1. DO honor the individual(s) leaving the congregation, but DON’T forget that sermons should be about God and not about whether the pastor is addressing her own leaving or the leaving of members; it is easy to let the sermon become focused on the individual(s). Much as there is a difference between a eulogy and a homily at funerals, so there is a way of using the experience of the one(s) leaving as a lens through which to proclaim the work of God and the words of Scripture. Most occasions of leaving are accompanied by some kind of celebration outside worship, providing an appropriate context for personal reflections. 
  2. DO address the past with honesty, but DON’T rehearse past grievances or rekindle hurt feelings. Acknowledging the past might include things important—and helpful—to mention, even if some of those things were difficult at the time. Naming, for instance, in a general way, challenges those leaving (including the preacher) faced and managed to overcome can offer a moment of honesty that bears witness to the grace of God and the faithfulness of the individual(s). But the sermon is not the place for rehearsing old grievances or doing revisionist history. 
  3. DO acknowledge the emotions generated by the experience of leaving, but DON’T let those emotions eclipse the act of worship. Preachers are usually taught to hide their vulnerability when in the pulpit, but occasions of leaving (especially when they are the ones leaving) are opportunities to name feelings as gifts of God that reflect our shared humanity. 

There are many biblical characters and texts that speak to leaving well. 

Biblical characters who offer examples of leaving include: 

  • Moses, who blesses the Israelites before turning them over to Joshua’s leadership.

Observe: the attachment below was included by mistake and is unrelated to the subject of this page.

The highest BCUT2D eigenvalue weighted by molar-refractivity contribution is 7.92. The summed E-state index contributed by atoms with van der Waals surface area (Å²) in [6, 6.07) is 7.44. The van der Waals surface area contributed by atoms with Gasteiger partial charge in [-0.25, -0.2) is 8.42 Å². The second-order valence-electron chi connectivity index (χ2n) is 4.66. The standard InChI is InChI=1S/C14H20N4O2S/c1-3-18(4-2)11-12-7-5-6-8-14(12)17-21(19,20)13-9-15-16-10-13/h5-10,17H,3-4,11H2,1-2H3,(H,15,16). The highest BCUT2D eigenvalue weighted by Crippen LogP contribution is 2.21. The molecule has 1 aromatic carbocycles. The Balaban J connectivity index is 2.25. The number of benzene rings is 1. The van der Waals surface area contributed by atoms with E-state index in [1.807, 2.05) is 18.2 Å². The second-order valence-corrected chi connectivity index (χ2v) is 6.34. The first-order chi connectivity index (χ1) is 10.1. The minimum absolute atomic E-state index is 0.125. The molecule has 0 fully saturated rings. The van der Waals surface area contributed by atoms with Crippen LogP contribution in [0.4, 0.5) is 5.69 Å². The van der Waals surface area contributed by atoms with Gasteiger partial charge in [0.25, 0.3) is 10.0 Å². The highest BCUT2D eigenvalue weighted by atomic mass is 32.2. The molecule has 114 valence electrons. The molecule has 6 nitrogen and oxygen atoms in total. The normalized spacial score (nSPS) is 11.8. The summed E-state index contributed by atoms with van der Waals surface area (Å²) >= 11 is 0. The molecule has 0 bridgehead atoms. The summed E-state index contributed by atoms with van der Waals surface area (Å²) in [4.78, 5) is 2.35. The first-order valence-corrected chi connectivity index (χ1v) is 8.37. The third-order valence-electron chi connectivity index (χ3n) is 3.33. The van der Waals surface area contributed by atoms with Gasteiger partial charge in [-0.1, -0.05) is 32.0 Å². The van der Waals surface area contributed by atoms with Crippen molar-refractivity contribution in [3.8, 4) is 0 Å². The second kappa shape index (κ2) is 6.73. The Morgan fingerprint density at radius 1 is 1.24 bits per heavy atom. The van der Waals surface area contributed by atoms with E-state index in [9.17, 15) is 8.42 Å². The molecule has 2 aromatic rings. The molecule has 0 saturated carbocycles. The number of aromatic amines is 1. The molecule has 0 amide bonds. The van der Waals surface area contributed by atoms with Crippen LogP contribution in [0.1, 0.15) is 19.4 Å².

• Orpah, who reluctantly departs from Naomi and Ruth, to pursue her own life. 
  • Jesus, who entrusts the disciples with his ongoing ministry on earth. 
  • Paul, who offers words of encouragement to the New Testament churches. 

Texts that assure us of God’s presence and care through life’s transitions include: 

  • Psalm 46 — God is our refuge and strength through earth-shattering changes. 
  • Psalm 136 — God’s steadfast love endures forever. 
  • Isaiah 42, 43 and 65: God is doing a new thing. 
  • Matthew 28:20 — Jesus promises to be with us always. 
  • Hebrews 13:8 — Jesus Christ is the same yesterday and today and forever. 

Themes in time after Pentecost

Most summer transitions occur during the Time after Pentecost (in the northern hemisphere), providing helpful connections between the mixed emotions that accompany transitions and Jesus’ promised presence with us through the Holy Spirit. 

Embracing personal and corporate change that transitions generate is possible because of the assurance that God is with us in all times and circumstances. As people of faith, we are called to look forward with hope and confidence rather than backward with longing and regret. We can celebrate faithful service and accomplishments of the past, but we always have our eyes fixed on the horizon for the new thing God is doing among us, knowing that nothing—nothing past, present, or yet to come—can separate us from the love of God in Christ Jesus our Lord. 

This article was first published on Used by permission.  

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About Author

Beverly Zink-Sawyer is Professor Emerita of Preaching and Worship, Union Presbyterian Seminary, Richmond, Virginia